The short answer to this question is a definite “no”, you’re betta fish isn’t bored, at least not in the way you or I think of boredom. However, more needs to be said depending on the reason you have come to ask yourself this question.
Possible Reasons for a Betta to Seem Bored and Lonely
I can think of three possible reasons that brought you to this question. So let's briefly look into each of them.
1. A Move to a Larger Tank
You have recently moved your Betta from a smaller tank (hopefully no smaller than 2.5 gallons or 10 - 12 litres to begin with) to a larger tank, preferably a minimum of 5 gallons (20 litres) or more. Looking at your betta in this larger tank, it may seem that he is all alone with all the extra room to move around. But if this is the sole reason for your question, then you have nothing to worry about because you just like most people and me back in the day are projecting human feelings and emotions onto your pet betta. In fact, the betta is going to be super excited to have a larger territory to itself.
2. It Just Looks Sad/Depressed
To some the betta fish looks sad all the time and it probably has to do with the bettas lips, it does seem like they are frowning. But, again, this is an innocent assumption and I would have to repeat myself and say that these are just projections and the frown is absolutely nothing to take note of, it is just the anatomy of the fish. If this is something you hadn't noticed before I am so sorry that I brought this to your attention.
3. A Change in Behavior
If you’ve noticed your betta behave differently all of a sudden it most likely has to do with its environment. It could be just about anything right from the water parameters, too harsh of a light and not enough shady/hiding spots, high flow rates from your filter or low temperatures. This is an issue you would have to look into separately and is out of scope of this particular article.
If you do not find any issues with the environment, yet continue to notice a sort of sedentary lifestyle, you may want to try changing the aquascape a bit to pique interest, adding a moss ball or a ping pong ball which could make the fish inquisitive or better yet, hold up a mirror about once a day.
When the betta sees itself in the mirror it thinks that there’s another fish approaching its territory and begins flaring up to show dominance and compete with the intruder. Once you take away the mirror (only do this for short period of time, else it will stress the fish out) your fish thinks it has won and can get back to feeling proud of itself, if that is something a betta feels.
Nevertheless, it would be pleased in its own way to have defended its territory and it then has a reason to maintain the fancy tail and fins which make it seem bigger than the competition. Tail biting is a whole different topic of discussion, but in my opinion a sense of competition (the mirror) every now and then is incentive to stop chewing off its own tail.
Do We Know for Certain?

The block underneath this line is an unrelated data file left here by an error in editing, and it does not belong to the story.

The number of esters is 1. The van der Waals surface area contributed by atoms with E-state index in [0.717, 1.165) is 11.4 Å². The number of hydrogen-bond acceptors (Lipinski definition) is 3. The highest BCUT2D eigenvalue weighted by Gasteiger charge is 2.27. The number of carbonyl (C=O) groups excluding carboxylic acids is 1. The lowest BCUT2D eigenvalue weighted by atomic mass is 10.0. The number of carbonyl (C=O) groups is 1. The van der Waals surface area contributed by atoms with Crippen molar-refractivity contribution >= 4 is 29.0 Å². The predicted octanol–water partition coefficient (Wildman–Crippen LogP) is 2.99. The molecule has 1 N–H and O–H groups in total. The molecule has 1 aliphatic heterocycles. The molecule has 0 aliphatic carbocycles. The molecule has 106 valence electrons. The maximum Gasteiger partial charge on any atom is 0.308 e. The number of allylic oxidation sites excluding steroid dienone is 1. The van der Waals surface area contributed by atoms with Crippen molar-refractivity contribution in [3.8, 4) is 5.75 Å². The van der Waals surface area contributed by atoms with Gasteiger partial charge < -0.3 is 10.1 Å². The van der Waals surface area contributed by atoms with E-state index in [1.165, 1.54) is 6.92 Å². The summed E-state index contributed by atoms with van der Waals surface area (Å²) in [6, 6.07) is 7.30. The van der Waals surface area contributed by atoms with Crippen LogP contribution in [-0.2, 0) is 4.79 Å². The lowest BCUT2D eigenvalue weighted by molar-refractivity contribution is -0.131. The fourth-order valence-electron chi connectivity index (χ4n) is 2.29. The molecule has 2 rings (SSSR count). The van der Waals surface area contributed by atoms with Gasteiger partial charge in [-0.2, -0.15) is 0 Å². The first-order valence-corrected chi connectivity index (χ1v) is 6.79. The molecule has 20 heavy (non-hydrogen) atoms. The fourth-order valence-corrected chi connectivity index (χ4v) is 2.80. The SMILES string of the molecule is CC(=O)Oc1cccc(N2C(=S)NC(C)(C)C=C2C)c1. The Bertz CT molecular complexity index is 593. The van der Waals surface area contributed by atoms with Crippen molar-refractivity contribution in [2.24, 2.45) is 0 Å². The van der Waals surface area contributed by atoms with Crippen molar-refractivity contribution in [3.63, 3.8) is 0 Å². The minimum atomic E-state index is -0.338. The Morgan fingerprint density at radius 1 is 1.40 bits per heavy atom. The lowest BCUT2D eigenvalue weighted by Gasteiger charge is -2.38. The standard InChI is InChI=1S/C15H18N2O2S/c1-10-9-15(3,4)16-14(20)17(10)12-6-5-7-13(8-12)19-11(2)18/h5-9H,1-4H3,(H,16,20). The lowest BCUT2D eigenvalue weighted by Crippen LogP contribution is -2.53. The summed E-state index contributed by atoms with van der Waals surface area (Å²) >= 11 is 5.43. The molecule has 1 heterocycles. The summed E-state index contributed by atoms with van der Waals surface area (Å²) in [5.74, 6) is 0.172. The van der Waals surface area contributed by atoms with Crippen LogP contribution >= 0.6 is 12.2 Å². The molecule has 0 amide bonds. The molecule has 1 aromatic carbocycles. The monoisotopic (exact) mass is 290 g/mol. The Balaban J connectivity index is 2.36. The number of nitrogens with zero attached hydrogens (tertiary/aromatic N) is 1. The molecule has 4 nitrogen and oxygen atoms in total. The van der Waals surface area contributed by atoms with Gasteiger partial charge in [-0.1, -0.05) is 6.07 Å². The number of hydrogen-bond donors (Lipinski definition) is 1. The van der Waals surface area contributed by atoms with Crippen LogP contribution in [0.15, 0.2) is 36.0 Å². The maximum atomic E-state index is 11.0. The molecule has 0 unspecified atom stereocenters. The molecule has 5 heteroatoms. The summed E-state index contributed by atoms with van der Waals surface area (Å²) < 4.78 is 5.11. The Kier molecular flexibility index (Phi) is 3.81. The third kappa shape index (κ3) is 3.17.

With all this said, the best we can do as hobby aquarists is mimic their natural environment and we cannot tell with certainty if they are in fact lonely or not. We just know that they do not like company in close quarters. This is similar to their behavior in the wild.
Even though the betta has been selectively bred for generations (with a focus on coloring and appearance) they continue to exhibit the desire to have their own territory. In a small tank this translates to them being alone. While we touch upon this subject, you may be interested in my guide on betta tankmates (work in progress).
A Fun Thing to Do - Training Your Betta to Limbo!
I must say that I have personally never done it, but I know of a friend (from the Fishlore forums) who has done it. He has used the R2 fish School set to have fun training his Betta fish do the limbo. Here is a discussion on the topic on the bettafish forums. It just makes feeding time a bit more interesting on the days you are feeding dried and not live food. This won’t make your Betta feel any more bored, because I doubt it is bored in the first place. But it definitely makes your time spent with it a lot more fun, probably also for the fish. You definitely do not need to buy this kit, you could easily come up with ideas of your own, just an idea that popped to mind that I thought of sharing while writing this article.
I found two videos on Youtube, one is of a trained Betta and the other of one in training. The first is just 360p, but is fun to watch, nonetheless.
In conclusion, I hope this article and the attached resources have helped set your mind at ease. It is quite normal for us to look at the lone betta and put ourselves in its place. However, moving it to a community tank or adding some "friends" to its tank may do more harm than good. I would once again suggest that you take a look at my betta tankmates guide before you choose to add any living creatures to your betta tank. Your betta may be alone, but it's not lonely, it's happy :)